Carvalho also notes that the impossibility of having fans in the stadiums due to the Covid-19 pandemic has caused fans to “unleash all the hate, frustration and prejudice on social networks.”

“The comments on social media are full of hatred and above all racism,” said Manchester United midfielder Fred. “We cannot feed this culture. We cannot accept that. We must always fight. We are bigger and better than that.” It was called “monkey” in a comment.

After consulting the report, Instagram and Facebook (both affiliated with the same company) reported in a joint note that between October and December of last year, the platforms acted on 33 million messages identified as hate speech, 95% of which were found before any reports surfaced. made.

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“No one should be mistreated, anywhere, and it is against our policies to harass or discriminate against people on Instagram or Facebook. We agree and have already come up with many of the suggestions the football community has suggested, including stricter measures against violations.” Our direct messaging rules. We also announced recently that we will soon provide new tools, developed based on conversations with athletes and anti-discrimination experts, to help prevent people from seeing offensive messages from strangers. “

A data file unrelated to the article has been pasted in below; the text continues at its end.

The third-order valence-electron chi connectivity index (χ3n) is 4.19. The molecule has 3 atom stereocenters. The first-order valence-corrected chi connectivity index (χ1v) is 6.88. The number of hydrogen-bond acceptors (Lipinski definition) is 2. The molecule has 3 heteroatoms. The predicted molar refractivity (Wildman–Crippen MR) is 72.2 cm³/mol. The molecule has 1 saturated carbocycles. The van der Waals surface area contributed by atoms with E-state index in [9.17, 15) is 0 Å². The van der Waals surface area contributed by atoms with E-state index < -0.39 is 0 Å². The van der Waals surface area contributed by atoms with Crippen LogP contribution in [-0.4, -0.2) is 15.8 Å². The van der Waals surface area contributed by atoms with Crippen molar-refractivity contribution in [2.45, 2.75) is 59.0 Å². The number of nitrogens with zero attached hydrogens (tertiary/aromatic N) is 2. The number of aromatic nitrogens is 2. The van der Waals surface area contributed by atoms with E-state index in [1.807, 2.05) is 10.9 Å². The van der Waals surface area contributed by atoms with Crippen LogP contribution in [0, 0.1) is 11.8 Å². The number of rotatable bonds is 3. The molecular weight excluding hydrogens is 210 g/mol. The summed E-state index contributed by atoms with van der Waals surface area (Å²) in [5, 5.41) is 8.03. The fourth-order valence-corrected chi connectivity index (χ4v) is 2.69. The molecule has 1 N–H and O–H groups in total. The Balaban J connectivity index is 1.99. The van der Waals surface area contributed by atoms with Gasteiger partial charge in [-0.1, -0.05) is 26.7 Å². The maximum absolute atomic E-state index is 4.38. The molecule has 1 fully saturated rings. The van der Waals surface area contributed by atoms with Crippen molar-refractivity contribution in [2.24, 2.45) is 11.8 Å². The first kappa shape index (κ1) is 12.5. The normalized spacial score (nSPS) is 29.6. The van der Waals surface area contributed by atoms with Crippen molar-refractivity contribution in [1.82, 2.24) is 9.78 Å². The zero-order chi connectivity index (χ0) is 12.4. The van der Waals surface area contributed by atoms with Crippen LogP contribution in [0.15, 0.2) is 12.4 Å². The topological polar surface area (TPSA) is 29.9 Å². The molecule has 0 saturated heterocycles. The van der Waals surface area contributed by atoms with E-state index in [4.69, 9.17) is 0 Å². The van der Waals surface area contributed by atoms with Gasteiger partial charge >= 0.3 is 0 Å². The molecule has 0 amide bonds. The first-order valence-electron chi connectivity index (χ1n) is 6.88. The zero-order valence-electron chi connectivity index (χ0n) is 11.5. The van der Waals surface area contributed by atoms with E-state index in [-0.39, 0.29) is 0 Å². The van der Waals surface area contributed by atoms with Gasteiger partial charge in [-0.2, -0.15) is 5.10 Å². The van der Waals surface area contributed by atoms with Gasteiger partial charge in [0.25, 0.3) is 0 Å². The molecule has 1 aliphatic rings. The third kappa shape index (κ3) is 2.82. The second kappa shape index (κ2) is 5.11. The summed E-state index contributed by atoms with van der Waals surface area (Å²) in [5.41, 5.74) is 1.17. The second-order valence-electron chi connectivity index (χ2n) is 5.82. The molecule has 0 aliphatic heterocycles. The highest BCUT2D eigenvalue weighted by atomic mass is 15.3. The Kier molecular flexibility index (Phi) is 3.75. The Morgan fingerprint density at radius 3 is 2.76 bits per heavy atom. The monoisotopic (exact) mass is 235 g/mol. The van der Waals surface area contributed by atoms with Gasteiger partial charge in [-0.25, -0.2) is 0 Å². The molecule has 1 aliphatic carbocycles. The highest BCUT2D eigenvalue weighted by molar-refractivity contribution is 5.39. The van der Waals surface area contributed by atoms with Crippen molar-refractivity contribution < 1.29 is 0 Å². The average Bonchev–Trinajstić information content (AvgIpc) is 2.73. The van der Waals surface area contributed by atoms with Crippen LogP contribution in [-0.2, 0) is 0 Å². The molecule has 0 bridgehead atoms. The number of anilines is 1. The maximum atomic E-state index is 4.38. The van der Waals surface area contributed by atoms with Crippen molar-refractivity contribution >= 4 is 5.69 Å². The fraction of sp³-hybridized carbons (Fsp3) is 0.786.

Regarding the boycott launched by European football federations and clubs, Twitter says that since the start of the current season in the United Kingdom, there have been 30 million posts about football, 7,000 of which have been removed for violating company rules.

“We are improving our proactive measures and removing, without reporting, 90% of abuse directed at players. In addition, we provide fast reporting channels to our football partners, ensuring that any potentially infringing content is analyzed and played back quickly.”

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About the Author: Lizzie Gray

"Lifelong web fan. Incurable internet junkie. Avid bacon guru. Social media geek. Reader. Freelance food scholar."